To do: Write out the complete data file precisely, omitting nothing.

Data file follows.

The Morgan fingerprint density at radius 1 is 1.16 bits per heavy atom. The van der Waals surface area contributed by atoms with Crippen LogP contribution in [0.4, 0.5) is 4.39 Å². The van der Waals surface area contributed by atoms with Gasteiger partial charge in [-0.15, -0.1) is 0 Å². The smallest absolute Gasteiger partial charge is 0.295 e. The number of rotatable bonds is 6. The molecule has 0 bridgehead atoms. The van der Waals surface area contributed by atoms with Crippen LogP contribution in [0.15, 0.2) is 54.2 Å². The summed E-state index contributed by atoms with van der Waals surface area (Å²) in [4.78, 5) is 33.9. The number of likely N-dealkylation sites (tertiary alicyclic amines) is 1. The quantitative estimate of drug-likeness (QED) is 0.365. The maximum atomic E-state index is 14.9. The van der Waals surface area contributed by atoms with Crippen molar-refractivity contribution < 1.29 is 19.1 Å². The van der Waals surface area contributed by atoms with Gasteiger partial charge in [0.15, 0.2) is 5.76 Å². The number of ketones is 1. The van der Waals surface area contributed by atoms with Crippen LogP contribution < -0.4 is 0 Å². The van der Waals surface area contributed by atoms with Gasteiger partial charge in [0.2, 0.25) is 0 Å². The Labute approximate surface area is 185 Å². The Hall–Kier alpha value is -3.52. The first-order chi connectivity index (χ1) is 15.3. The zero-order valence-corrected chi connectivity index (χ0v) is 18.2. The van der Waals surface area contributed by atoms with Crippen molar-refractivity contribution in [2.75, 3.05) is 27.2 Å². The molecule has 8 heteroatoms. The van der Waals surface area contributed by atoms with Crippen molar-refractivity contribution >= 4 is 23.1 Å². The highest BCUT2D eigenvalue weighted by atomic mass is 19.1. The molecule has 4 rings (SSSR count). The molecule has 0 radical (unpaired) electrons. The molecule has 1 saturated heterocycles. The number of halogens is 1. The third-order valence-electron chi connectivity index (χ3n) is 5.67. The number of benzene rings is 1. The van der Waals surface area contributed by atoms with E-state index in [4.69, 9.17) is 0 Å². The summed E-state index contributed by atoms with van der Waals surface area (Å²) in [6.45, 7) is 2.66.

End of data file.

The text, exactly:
The Morgan fingerprint density at radius 1 is 1.16 bits per heavy atom. The van der Waals surface area contributed by atoms with Crippen LogP contribution in [0.4, 0.5) is 4.39 Å². The van der Waals surface area contributed by atoms with Gasteiger partial charge in [-0.15, -0.1) is 0 Å². The smallest absolute Gasteiger partial charge is 0.295 e. The number of rotatable bonds is 6. The molecule has 0 bridgehead atoms. The van der Waals surface area contributed by atoms with Crippen LogP contribution in [0.15, 0.2) is 54.2 Å². The summed E-state index contributed by atoms with van der Waals surface area (Å²) in [4.78, 5) is 33.9. The number of likely N-dealkylation sites (tertiary alicyclic amines) is 1. The quantitative estimate of drug-likeness (QED) is 0.365. The maximum atomic E-state index is 14.9. The van der Waals surface area contributed by atoms with Crippen molar-refractivity contribution < 1.29 is 19.1 Å². The van der Waals surface area contributed by atoms with Gasteiger partial charge in [0.15, 0.2) is 5.76 Å². The number of ketones is 1. The van der Waals surface area contributed by atoms with Crippen LogP contribution < -0.4 is 0 Å². The van der Waals surface area contributed by atoms with Gasteiger partial charge in [0.2, 0.25) is 0 Å². The Labute approximate surface area is 185 Å². The Hall–Kier alpha value is -3.52. The first-order chi connectivity index (χ1) is 15.3. The zero-order valence-corrected chi connectivity index (χ0v) is 18.2. The van der Waals surface area contributed by atoms with Crippen molar-refractivity contribution in [2.75, 3.05) is 27.2 Å². The molecule has 8 heteroatoms. The van der Waals surface area contributed by atoms with Crippen molar-refractivity contribution >= 4 is 23.1 Å². The highest BCUT2D eigenvalue weighted by atomic mass is 19.1. The molecule has 4 rings (SSSR count). The molecule has 0 radical (unpaired) electrons. The molecule has 1 saturated heterocycles. The number of halogens is 1. The third-order valence-electron chi connectivity index (χ3n) is 5.67. The number of benzene rings is 1. The van der Waals surface area contributed by atoms with E-state index in [4.69, 9.17) is 0 Å². The summed E-state index contributed by atoms with van der Waals surface area (Å²) in [6.45, 7) is 2.66.